Arthur Suydam is working hard to outdo himself as the comics douchebag of the year.
After the recent controversy where Suydam stole several other creators’ tables to make his own set-up at Montreal Comic Con, superstar creators like Mark Waid were outraged and there was a general call-out of him across the industry. After an apology went out, that was more insulting than nice, the creators’ who had their tables stolen spoke out again, and even more people showed that Suydam had been photoshopping his press photos to make his tables look more busy than they actually were. This was an attempt to justify his table stealing, which it clearly doesn’t.
Today, Suydam’s booking agent released a public statement on the controversy and events. Only a couple hours after that statement was released, they demanded that comic news websites take it back down. According to Comic Book Resources:
A statement by Arthur Suydam on this past weekend’s Montreal Comiccon controversy that previously appeared in this article has been removed at the request of his booking agent. The statement, which was sent to multiple individuals in the comic book industry including a CBR reporter, cited a day-before-show change in floor plans as the reason for the issue, in which Suydam was accused of stealing other comics creator’stables at the convention’s Artist Alley. The statement also alleged potential tension between American and Canadian artists at the show. Suydam’s agent subsequently informed CBR that the email was not intended for publication.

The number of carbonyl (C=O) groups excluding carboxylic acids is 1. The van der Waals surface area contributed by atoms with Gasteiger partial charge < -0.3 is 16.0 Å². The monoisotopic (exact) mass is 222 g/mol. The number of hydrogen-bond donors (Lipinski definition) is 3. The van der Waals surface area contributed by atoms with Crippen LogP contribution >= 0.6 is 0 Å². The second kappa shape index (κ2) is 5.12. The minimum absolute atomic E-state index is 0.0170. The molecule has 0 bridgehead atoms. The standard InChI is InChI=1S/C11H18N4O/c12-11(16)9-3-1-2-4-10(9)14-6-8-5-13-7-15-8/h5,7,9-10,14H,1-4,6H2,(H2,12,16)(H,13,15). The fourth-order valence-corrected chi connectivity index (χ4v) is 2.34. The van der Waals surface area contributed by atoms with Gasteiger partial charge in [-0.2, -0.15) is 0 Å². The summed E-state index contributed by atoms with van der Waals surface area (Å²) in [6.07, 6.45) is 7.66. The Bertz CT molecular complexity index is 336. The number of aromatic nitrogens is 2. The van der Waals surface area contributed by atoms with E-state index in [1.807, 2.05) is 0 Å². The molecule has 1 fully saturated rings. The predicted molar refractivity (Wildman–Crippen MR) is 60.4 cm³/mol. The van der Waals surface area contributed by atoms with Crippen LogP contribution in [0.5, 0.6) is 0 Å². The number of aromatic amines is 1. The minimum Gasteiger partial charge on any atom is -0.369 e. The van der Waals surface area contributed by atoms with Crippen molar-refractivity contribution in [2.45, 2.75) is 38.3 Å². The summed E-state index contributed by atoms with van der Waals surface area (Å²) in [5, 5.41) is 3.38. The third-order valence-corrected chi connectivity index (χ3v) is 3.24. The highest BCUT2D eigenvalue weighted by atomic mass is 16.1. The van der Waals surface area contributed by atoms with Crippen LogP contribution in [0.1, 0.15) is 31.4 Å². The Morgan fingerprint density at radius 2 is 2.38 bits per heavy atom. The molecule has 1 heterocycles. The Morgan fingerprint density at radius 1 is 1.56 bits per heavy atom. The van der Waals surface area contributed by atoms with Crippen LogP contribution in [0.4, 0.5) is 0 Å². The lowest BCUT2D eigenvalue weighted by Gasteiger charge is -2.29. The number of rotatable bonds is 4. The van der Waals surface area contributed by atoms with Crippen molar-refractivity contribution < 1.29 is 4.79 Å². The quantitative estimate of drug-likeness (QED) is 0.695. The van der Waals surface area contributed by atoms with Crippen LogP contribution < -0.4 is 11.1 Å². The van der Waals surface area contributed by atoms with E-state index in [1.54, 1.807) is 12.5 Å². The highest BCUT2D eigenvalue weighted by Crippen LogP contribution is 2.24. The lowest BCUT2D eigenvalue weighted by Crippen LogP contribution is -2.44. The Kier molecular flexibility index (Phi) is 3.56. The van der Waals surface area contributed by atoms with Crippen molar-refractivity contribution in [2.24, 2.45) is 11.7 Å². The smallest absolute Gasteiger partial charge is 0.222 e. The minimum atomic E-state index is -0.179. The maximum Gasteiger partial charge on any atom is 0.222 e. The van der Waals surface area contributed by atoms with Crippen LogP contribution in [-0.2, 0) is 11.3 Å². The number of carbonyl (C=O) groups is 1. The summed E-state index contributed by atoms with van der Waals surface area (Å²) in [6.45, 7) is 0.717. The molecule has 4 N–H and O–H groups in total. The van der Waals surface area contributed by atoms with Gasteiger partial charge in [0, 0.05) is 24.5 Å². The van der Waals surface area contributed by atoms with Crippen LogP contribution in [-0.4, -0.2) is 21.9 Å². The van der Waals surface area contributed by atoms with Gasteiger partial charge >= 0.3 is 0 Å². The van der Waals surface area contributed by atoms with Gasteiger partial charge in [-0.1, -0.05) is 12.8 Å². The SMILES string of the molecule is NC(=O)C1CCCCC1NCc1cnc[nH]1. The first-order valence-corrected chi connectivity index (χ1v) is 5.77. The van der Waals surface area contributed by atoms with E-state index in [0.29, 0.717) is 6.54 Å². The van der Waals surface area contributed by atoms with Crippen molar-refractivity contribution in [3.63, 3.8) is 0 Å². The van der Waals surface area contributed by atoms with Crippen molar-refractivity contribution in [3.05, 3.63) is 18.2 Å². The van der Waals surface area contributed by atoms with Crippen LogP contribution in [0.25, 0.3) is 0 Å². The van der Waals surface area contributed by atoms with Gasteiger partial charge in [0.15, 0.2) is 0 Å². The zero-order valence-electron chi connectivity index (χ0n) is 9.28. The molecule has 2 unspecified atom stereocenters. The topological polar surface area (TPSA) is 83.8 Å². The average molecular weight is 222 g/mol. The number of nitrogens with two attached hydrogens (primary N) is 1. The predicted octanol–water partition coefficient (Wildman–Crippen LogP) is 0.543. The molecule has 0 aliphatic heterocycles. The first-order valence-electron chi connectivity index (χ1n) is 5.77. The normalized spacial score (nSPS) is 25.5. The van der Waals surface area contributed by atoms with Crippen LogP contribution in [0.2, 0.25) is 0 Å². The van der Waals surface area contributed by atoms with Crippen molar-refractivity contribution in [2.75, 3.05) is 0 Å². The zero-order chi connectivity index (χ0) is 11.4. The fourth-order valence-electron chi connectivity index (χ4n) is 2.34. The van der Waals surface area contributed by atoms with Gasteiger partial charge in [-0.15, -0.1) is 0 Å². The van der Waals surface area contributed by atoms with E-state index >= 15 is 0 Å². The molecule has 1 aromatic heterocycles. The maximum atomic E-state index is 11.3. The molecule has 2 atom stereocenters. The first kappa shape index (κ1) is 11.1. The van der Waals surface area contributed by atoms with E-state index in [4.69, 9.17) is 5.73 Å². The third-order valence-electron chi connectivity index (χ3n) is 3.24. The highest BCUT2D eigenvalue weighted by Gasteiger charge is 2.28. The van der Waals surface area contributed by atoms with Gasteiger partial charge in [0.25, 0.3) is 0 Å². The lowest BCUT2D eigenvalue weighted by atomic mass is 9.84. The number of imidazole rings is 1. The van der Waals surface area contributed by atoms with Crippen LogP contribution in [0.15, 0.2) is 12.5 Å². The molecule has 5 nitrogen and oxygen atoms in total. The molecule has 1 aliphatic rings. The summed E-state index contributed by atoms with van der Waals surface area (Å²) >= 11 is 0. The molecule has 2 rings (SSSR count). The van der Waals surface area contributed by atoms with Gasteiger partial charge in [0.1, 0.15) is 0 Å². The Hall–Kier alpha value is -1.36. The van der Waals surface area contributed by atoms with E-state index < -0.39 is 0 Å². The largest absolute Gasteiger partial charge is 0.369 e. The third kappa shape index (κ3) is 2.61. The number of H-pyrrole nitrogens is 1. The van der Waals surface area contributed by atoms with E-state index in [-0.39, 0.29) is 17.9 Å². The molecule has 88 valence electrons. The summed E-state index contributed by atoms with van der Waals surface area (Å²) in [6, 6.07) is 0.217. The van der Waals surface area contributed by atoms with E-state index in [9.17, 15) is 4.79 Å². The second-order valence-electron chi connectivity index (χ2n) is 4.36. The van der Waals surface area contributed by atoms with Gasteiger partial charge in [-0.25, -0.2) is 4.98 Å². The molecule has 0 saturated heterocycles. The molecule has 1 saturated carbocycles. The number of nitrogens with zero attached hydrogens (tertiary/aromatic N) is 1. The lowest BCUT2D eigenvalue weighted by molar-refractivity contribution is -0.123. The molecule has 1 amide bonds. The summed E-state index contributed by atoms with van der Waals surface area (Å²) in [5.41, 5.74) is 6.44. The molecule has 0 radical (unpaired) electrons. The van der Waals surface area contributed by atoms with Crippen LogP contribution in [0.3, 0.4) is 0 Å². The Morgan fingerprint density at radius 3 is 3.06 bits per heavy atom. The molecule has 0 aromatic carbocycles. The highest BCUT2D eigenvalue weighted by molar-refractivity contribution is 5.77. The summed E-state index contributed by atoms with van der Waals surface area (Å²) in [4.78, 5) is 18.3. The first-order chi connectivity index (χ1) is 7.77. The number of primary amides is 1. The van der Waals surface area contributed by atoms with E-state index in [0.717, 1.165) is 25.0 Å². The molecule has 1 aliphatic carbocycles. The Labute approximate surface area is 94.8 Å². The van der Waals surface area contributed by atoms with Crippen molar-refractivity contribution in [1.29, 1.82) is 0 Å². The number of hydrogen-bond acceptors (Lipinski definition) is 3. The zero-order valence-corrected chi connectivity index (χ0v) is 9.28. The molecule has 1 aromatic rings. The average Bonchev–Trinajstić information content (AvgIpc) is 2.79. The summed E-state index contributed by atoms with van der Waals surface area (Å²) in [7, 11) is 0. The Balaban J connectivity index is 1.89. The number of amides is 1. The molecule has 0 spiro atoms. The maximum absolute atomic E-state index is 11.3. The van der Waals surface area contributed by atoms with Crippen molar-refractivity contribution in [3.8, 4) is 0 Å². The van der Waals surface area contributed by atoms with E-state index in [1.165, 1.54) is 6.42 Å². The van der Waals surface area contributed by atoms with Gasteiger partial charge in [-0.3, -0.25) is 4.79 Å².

We were actually able to find the apology and boy, is it a piece of epic douchebaggery.
The Montreal show changed its floor plan on Thursday, the day before the show, however they didn’t send out notification and only the 5 American artists at set up time on Thursday nite knew of the table placement floor-plan change.
The next day at show-time the Canadian artists unfortunately began hearing from a singular trouble-making fan artist who wasn’t there at set up who began spreading fabrications to the artists and online that the American artists at the row-end were taking their tables (and guess who that lucky artist on the end was).
The fan artist wasn’t in the loop on Thursday and so knew nothing. This is the guy who sat across from us all weekend long at his table with no fans and no one paying him any attention while the crowds flocked to the American artist’s tables.
Then the low-I.Q. online crowds, too lazy to check facts more interested to turn simple misunderstandings into an opportunity to create some trouble jumped in .
The show promoters have since come out and corroborated these facts.
Yep. This guy is a real piece of work. Which is funny, because work is exactly what he doesn’t get anymore.